A temporary ban on the eviction of high street businesses for non-payment of rent has been extended by the government until the autumn.

The moratorium on evictions was extended on Friday from 30 June to the end of September. The government also published a code of practice to marshal increasingly tense negotiations between landlords and tenants as both sides grapple with the extreme financial pressure created by the coronavirus shutdown.

Next Wednesday is the latest quarter day, when retail and hospitality chains are required to pay three months’ rent. However, many businesses have severe cashflow problems after being forced to shut their doors during the lockdown.

Only about half the rent due on the previous quarter day in March was paid. Landlords expect even less to arrive in their bank accounts this month, a shortfall that is putting the finances of property companies under strain too.

Robert Jenrick, the communities secretary, said the government was extending measures to prevent struggling companies from eviction over the summer. The new code, he hoped, would “help unlock conversations on rent and future payments whilst ensuring best practice is displayed across the board as we confront the challenges of this pandemic”.

The window that prevented landlords from taking legal action against tenants who had not paid their rent (unless the amount owed is 189 days or more) has also been extended until 30 September. Landlords are also prohibited from sending their tenants statutory demands, a formal request for payment or winding-up petitions – legal notices usually sent by a creditor requesting the courts close a company that owes it money – until the autumn.

Property owners have complained that some tenants are exploiting the emergency measures to renege on rent. The code, which is voluntary, states that tenants should “continue to pay their rent in full if they are in a position to do so” and that others should “pay what they can”. Landlords should provide support if they are able to, with both sides encouraged to be transparent about their finances.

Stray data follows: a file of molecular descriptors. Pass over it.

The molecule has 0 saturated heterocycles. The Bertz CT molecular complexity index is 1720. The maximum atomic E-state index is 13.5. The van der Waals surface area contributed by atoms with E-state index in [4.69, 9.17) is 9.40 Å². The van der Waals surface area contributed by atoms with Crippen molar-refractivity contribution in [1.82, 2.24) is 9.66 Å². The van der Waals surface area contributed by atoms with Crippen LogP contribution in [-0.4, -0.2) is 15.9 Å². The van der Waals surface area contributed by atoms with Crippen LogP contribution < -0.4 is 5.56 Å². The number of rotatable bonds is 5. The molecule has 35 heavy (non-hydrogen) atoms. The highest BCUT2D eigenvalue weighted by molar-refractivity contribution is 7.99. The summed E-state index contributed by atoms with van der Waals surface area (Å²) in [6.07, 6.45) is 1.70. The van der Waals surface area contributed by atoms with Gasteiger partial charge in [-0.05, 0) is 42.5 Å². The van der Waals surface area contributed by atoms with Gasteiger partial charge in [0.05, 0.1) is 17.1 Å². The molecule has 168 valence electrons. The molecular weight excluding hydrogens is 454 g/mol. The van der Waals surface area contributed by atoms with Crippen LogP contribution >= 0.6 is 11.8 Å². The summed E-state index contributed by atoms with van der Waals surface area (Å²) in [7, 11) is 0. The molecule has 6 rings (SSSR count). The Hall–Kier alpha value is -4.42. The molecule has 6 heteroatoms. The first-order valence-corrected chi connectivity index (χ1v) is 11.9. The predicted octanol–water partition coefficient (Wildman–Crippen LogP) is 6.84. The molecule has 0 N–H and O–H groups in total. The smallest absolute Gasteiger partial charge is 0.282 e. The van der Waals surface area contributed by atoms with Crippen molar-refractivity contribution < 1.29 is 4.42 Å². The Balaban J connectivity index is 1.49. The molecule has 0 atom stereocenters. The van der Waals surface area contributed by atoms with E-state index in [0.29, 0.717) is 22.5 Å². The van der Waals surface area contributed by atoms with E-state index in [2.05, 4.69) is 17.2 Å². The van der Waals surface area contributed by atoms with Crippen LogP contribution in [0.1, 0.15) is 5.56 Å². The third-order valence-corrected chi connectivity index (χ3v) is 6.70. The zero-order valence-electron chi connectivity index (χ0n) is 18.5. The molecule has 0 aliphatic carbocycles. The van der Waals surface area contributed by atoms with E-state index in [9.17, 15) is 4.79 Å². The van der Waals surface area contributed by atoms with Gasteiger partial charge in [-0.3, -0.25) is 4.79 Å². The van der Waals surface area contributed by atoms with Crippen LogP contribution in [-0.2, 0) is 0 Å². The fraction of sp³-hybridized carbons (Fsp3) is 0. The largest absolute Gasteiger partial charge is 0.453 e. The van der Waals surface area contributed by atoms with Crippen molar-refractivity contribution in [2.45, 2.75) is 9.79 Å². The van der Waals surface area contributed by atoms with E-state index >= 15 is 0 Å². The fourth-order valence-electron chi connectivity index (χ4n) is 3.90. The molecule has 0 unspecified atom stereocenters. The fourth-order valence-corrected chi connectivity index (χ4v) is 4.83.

The code outlines options that could be pursued to break the deadlock between landlord and tenant, including offering rent holidays or switching to a monthly rather than quarterly payment schedule. Landlords could also draw from rent deposits on the understanding that they would not need to “topped up” in the short term. Any reduction in service charges should also be passed on to tenants, it suggests.

Helen Dickinson, chief executive of the British Retail Consortium, the industry trade group, said the lockdown had created a “gaping hole” in many retailers’ finances. These woes had been exacerbated by continued rent demands on stores that were closed, she said.

The code did not provide a solution for businesses who were “simply unable to pay what is being demanded”, according to Dickinson. She said: “Without further action, both retailers and landlords remain in a precarious situation that could lead to substantial numbers of redundancies as soon as tenant protections expire.”

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